Yesterday I picked up my first share of vegetables and fruit from the organic farm on my campus where I am now a subscriber/member. Community Supported Agriculture (CSA) allows you to literally subscribe to the farm, and by paying a certain amount as determined by the farm, you can pick up a box of fresh food each week, harvested straight from that farm.
This is wonderful for a variety of reasons. First, if you subscribe to an organic farm (or even to a smaller scale farm that is known not to use pesticides but just can't afford to go through the expenses of becoming organic certified) you know you are eating all organic or pesticide free vegetables and fruit.
Secondly, you are supporting the local farmers who work hard to compete with the large scale farm production companies.
Third, you are eating foods that are actually in season, something many of us seldom do anymore because of the availability of food from all over the world. That being said, fresh seasonal fruits and vegetables also have a taste that far surpasses any food that you buy that is normally not in season. (For a wonderful look into this, check our Barbara Kingsolver's book Animal, Vegetable, Miracle )
This leads us to reason number four: because you are eating food locally and seasonally, it is not picked several weeks in advance before it is ripe in anticipation of the jet/truck/train/plane trip that will take it to its final destination, and therefore tastes much better.
Fifth, you are contributing to the eco-friendly movement by limiting the fuel costs associated with food transport. (If you haven't read Omnivore's Dilemna by now, you should. Pollan estimates that most of the food on your plate has traveled at least 1500 miles). Think of how much fuel it takes to ship those peaches from chili in the middle of the winter? Now, more than ever we should be thinking on ways to conserve both our fuel, and our money.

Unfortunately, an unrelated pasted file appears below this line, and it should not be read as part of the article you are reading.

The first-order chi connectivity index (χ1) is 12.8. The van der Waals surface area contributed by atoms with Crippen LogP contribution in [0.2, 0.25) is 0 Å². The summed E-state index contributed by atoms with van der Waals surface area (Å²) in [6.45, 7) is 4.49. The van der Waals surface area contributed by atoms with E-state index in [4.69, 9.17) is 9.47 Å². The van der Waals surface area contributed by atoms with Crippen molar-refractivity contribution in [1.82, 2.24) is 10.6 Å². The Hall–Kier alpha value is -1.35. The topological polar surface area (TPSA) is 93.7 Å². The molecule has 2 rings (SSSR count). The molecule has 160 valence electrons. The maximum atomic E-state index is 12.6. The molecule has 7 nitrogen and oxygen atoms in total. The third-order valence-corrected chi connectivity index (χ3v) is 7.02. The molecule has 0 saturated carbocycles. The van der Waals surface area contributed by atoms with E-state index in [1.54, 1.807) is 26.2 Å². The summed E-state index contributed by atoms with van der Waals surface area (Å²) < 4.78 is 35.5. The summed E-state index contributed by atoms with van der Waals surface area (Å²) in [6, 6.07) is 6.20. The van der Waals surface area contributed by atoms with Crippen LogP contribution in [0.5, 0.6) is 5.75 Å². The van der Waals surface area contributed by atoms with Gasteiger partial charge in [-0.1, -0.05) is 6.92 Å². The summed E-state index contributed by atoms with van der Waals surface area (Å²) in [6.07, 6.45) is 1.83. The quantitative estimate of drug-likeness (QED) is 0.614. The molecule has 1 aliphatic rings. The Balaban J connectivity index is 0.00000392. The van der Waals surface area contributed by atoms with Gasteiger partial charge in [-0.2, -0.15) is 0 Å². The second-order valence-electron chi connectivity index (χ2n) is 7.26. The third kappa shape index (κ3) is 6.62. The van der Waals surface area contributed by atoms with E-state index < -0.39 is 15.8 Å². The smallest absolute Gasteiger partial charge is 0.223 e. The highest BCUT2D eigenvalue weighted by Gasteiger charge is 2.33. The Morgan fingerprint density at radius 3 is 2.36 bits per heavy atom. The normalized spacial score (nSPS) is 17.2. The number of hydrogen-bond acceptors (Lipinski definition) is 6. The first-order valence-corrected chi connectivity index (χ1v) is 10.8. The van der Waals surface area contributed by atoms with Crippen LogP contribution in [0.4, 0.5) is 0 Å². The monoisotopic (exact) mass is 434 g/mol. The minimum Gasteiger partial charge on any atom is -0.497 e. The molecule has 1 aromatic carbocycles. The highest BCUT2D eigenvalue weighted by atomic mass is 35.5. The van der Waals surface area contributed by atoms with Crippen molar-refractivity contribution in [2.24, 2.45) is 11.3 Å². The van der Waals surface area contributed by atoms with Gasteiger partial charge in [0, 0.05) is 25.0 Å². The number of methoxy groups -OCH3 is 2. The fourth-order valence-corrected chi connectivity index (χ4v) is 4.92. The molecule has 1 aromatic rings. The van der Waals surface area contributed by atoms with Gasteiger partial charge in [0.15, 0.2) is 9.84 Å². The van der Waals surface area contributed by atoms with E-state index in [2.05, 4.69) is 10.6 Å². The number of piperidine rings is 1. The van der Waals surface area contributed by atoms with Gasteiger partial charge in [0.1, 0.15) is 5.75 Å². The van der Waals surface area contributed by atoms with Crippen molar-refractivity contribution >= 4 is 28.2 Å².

And sixth, you yourself may save money. For me, it costs about $20 a week for a small share, and I am working hard to use all the food. The box on Monday consisted of tomatoes, onions, peas, apples, cucumbers, bell peppers, chilis, and a variety of squashes. Not bad at all. The farm even provides a news letter with events, as well as recipes featuring some of the provided vegetables and fruits. On Monday night, we ate the best roasted squash I've ever had thanks to one of the recipes.
If you are interested in becoming a part of a CSA program, check out Local Harvest, and you can search for options near you. Some farms even have organic meat, poultry, and eggs available. While I know not everyone has access to a local farm, if you have the opportunity to be a part of a CSA I highly recommend it.